Review: How to Live on Other Planets: A Handbook for Aspiring Aliens

how to liveAuthors: Zen Cho, Ken Liu, Daniel José Older, Nisi Shawl, and many more
Editor: Joanne Merriam
Publisher: Upper Rubber Boot Books
Publication Date: 16 March 2015

This collection contains more than thirty short stories and poems that explore the immigrant experience through the lens of science fiction. The stories take place on Earth, on the moon, on Mars, under the ocean, and on unnamed planets, and feature characters from all over the galaxy.

The gnomes enjoyed all of the short stories and poems within this collection, but some stood out above the others.

In “The Low Hum of Her”, Tania’s father builds an android out of clay and metal to replace her recently deceased grandmother. The android, or “the new Bubbe,” as she’s supposed to call it, looks exactly like the real thing, except for the low hum it emits.

In “Little Ambushes” by Joanne Merriam, a human artist takes an alien into her home to teach him how to paint, and the alien ends up teaching her more than she teaches him.

“The Four Generations of Chang E” by Zen Cho follows four generations of a human family on the moon. The first generation of Chang E moved to the moon after winning a lottery, leaving her descendants to deal with her decision.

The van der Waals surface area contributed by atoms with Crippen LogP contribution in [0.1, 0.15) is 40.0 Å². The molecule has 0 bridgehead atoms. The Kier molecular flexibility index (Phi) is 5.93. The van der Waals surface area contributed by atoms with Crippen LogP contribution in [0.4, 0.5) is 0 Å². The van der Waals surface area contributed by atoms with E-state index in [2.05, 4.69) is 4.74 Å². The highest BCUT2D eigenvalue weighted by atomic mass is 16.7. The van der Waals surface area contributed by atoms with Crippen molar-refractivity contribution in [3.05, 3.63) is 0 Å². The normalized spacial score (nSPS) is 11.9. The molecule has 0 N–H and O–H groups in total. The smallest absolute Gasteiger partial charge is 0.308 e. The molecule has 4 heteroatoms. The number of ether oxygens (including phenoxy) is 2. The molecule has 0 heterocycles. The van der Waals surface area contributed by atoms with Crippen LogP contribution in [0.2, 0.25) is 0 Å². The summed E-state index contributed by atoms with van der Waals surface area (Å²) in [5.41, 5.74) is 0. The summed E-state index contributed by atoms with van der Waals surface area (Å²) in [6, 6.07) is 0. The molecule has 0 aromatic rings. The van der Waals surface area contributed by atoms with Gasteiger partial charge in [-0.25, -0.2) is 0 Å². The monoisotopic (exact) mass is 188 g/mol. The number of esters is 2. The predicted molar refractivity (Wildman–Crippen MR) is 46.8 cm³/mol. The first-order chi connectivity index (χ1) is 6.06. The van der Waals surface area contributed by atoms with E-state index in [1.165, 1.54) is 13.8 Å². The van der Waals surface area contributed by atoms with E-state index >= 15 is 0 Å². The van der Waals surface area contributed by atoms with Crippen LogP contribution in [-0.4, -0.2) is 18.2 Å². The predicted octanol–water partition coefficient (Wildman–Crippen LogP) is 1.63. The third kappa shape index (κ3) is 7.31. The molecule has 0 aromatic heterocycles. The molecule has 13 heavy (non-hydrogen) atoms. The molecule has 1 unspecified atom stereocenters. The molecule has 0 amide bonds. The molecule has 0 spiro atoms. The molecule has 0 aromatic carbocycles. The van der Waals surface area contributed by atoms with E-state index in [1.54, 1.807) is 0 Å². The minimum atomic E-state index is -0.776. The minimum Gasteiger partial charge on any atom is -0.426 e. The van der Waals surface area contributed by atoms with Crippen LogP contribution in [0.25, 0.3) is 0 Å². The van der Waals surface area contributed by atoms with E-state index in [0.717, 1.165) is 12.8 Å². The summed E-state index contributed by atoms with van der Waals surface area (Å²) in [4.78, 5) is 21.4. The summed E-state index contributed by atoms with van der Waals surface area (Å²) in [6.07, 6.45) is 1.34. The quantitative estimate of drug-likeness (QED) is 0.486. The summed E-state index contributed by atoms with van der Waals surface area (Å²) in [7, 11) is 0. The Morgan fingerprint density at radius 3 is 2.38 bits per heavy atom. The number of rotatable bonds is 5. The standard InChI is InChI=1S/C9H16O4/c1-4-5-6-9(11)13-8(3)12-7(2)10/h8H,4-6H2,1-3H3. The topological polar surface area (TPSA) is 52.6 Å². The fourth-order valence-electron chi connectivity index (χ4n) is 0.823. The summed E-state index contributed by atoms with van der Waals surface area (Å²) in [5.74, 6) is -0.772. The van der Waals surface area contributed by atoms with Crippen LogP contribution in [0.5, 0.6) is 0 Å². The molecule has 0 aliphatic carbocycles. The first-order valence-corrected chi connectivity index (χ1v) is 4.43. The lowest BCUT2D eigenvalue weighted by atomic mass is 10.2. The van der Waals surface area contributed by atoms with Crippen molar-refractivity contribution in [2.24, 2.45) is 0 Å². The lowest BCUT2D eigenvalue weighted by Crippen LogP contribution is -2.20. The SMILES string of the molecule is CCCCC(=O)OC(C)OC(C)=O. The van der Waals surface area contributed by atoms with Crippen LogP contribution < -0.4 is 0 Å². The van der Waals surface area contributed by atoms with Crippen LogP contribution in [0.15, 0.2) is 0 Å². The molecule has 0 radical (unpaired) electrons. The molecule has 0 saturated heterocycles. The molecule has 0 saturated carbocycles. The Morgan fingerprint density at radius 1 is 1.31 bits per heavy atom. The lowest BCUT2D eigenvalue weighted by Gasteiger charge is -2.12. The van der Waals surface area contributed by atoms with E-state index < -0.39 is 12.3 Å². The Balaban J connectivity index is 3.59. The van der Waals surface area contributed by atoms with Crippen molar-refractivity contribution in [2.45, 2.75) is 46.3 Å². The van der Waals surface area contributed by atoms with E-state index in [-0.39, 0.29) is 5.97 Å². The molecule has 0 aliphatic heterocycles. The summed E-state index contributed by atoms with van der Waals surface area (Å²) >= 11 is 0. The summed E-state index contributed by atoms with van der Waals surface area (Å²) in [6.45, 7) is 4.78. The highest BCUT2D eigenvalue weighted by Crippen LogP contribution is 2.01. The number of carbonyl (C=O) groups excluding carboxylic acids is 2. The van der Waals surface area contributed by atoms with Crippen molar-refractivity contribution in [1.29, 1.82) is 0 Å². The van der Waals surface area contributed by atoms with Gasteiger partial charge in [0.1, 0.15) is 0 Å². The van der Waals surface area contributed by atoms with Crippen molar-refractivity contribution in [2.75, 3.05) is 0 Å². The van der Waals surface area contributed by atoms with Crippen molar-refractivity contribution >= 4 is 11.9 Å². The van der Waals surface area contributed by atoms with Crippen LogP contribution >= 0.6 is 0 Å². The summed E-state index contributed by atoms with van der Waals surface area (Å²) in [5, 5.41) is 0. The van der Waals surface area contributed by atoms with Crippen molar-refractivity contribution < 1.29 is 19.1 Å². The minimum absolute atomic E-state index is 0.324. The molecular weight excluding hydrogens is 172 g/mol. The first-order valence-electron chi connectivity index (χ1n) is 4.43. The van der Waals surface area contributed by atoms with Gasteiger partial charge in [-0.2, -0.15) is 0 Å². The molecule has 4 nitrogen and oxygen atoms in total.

“muo ka’s child” by Indrapramit Das follows a human girl, Ziara, who is being raised by an insect-like alien, muo ka, on a distant planet. She doesn’t realize how much she loved her alien mother until muo ka dies.

“Primes” by Lewis Shiner explores the many-worlds theory. Two separate realities come crashing together, combining the people of both realities. They need to decide who gets to continue living their life as before, and who will be cast aside.

All of these stories have previously appeared in major genre magazines or other anthologies, so serious science fiction fans will have encountered at least some of these stories before. However, the book is still worth buying, and the gnomes highly recommend it to both serious fans of the genre and newcomers to science fiction.

Rating: 5 Gnomes out of 5

 

3 thoughts on “Review: How to Live on Other Planets: A Handbook for Aspiring Aliens

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